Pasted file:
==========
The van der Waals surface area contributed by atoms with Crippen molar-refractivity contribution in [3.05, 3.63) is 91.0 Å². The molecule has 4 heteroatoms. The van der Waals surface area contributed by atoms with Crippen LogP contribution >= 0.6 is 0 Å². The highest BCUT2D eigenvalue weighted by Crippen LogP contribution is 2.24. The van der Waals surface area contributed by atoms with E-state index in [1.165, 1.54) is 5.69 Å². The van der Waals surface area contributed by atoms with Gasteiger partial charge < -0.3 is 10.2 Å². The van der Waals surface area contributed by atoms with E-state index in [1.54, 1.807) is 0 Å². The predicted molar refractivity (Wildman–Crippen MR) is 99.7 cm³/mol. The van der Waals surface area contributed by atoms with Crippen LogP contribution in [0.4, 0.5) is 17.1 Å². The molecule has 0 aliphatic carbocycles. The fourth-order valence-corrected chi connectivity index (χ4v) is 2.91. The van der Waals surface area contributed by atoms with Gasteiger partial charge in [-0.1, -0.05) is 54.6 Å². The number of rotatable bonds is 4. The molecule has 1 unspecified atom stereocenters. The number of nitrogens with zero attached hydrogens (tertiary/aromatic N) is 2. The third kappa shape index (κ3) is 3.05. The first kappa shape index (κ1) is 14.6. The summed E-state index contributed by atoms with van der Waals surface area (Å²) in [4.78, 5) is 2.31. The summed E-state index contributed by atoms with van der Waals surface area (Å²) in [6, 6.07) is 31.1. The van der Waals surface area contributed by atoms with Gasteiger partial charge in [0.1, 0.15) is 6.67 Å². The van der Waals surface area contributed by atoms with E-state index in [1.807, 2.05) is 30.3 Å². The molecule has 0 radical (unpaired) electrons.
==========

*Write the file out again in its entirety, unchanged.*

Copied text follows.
The van der Waals surface area contributed by atoms with Crippen molar-refractivity contribution in [3.05, 3.63) is 91.0 Å². The molecule has 4 heteroatoms. The van der Waals surface area contributed by atoms with Crippen LogP contribution >= 0.6 is 0 Å². The highest BCUT2D eigenvalue weighted by Crippen LogP contribution is 2.24. The van der Waals surface area contributed by atoms with E-state index in [1.165, 1.54) is 5.69 Å². The van der Waals surface area contributed by atoms with Gasteiger partial charge < -0.3 is 10.2 Å². The van der Waals surface area contributed by atoms with E-state index in [1.54, 1.807) is 0 Å². The predicted molar refractivity (Wildman–Crippen MR) is 99.7 cm³/mol. The van der Waals surface area contributed by atoms with Crippen LogP contribution in [0.4, 0.5) is 17.1 Å². The molecule has 0 aliphatic carbocycles. The fourth-order valence-corrected chi connectivity index (χ4v) is 2.91. The van der Waals surface area contributed by atoms with Gasteiger partial charge in [-0.1, -0.05) is 54.6 Å². The number of rotatable bonds is 4. The molecule has 1 unspecified atom stereocenters. The number of nitrogens with zero attached hydrogens (tertiary/aromatic N) is 2. The third kappa shape index (κ3) is 3.05. The first kappa shape index (κ1) is 14.6. The summed E-state index contributed by atoms with van der Waals surface area (Å²) in [4.78, 5) is 2.31. The summed E-state index contributed by atoms with van der Waals surface area (Å²) in [6, 6.07) is 31.1. The van der Waals surface area contributed by atoms with Gasteiger partial charge in [0.1, 0.15) is 6.67 Å². The van der Waals surface area contributed by atoms with E-state index in [1.807, 2.05) is 30.3 Å². The molecule has 0 radical (unpaired) electrons.